“Ideas for today, tools for tomorrow”
The Inclusive Economy Partnership (IEP) team attended Nesta’s fantastic Government Innovation Summit on Thursday 19th September. It was a unique opportunity to gather with public servants from across the globe and social innovators cultivating big ideas. The focus of the day – “Ideas for today, tools for tomorrow” – was underpinned by Nesta’s 20 tools of Innovating in Government designed to guide us to identify new opportunities, test ideas and change systems.
Inspiring thought leaders took to the stage to tease out practicalities behind radical visions of our future government, and guide us to think innovatively about how we can drive change in our teams and departments.
“Collaboration not competition”
Sacha Romanovich, Co-chair of the IEP; Shevaun Haviland, Deputy Director of the Business Partnerships Team at the Cabinet Office; Will Akerman, Founder and MD of MyKindafuture, and Phil Gosset, Senior Innovation Manager at Nationwide, spoke on a lively panel about how we can drive inclusive growth through cross-sector partnerships.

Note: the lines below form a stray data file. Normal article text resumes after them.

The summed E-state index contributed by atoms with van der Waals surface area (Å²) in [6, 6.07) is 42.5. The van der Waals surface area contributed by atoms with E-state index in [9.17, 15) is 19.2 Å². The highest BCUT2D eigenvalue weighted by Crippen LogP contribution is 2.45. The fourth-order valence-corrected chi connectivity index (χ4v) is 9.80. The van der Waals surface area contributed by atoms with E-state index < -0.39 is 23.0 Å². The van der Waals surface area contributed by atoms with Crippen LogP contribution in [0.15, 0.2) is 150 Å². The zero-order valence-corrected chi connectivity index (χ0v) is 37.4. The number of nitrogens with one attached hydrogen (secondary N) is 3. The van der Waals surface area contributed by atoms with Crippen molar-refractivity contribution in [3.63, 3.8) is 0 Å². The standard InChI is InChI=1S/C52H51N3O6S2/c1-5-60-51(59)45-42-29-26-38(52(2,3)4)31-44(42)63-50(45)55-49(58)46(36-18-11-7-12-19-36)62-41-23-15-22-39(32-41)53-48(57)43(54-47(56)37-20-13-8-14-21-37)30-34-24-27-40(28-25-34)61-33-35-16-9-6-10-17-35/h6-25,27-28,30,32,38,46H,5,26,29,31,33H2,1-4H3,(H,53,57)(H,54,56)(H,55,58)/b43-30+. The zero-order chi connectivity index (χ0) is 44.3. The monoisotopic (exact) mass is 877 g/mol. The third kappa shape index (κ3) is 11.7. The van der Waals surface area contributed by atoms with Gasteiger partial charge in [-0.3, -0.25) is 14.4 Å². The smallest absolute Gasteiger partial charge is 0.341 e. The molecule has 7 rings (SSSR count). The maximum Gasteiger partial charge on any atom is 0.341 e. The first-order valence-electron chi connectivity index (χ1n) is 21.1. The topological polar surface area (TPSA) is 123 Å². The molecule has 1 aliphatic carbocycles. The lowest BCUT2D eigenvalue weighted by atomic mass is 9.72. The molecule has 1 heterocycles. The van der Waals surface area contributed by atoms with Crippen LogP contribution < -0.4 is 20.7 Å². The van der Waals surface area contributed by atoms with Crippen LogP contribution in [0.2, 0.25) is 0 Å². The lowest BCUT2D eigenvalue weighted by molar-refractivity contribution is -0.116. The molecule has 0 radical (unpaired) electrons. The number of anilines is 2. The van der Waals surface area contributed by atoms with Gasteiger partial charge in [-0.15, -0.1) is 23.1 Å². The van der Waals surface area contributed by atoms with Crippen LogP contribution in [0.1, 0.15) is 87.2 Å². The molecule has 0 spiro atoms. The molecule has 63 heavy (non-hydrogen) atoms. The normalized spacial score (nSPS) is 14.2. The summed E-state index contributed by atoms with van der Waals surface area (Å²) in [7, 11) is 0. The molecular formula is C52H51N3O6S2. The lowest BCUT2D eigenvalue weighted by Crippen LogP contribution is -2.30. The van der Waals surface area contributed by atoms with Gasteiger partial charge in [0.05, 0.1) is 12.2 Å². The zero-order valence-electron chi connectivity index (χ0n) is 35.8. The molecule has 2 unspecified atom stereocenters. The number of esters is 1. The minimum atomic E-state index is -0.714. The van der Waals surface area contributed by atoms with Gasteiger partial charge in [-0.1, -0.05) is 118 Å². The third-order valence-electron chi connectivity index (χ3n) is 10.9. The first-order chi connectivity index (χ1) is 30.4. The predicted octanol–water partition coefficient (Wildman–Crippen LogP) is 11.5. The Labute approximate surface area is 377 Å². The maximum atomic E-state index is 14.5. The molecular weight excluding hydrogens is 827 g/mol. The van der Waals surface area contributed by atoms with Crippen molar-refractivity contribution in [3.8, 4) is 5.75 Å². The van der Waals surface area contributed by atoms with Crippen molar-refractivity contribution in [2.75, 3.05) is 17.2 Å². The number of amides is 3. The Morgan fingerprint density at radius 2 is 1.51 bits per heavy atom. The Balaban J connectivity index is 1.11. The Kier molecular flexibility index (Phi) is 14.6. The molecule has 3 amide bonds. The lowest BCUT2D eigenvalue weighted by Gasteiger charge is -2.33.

Having played pivotal roles in the success of the Inclusive Economy Partnership, each panelist brought an honest, personal perspective and shared what they believe is fundamental to a high impact partnership:
- Convening individuals who truly cared about making a difference.
- Prioritising tangible action and sharing of resources.
- Digging deep into challenge areas that business leaders feel are important to them, their employees and their customer base.
“Ground all activity in real life problems”
The example of the Open Banking For Good Challenge, born out of the IEP and funded by Nationwide, brought to life an example of taking real problems that real people face and working in a collaborative, agile way to innovate in that space. The audience also put some interesting questions to the panel about how to convene the right voices around the table and how to measure the impact of activity. The following discussion didn’t shy away from the raw truth that launching a partnership like the IEP takes a leap of faith and entrepreneurial grit – but when it works, the results are incomparable to working in silos.
“Go into rooms with questions not answers”
Throughout the day, it was clear that ambiguity cannot be avoided when considering how to tackle deep-rooted social issues, or how our government could be reimagined in the decades that lie ahead – but that doesn’t mean we shouldn’t be asking big questions.
The summit was a great reminder that challenging processes and consistently innovating, even if we don’t have all the answers at present, is key to realising a more innovative government for a fairer society.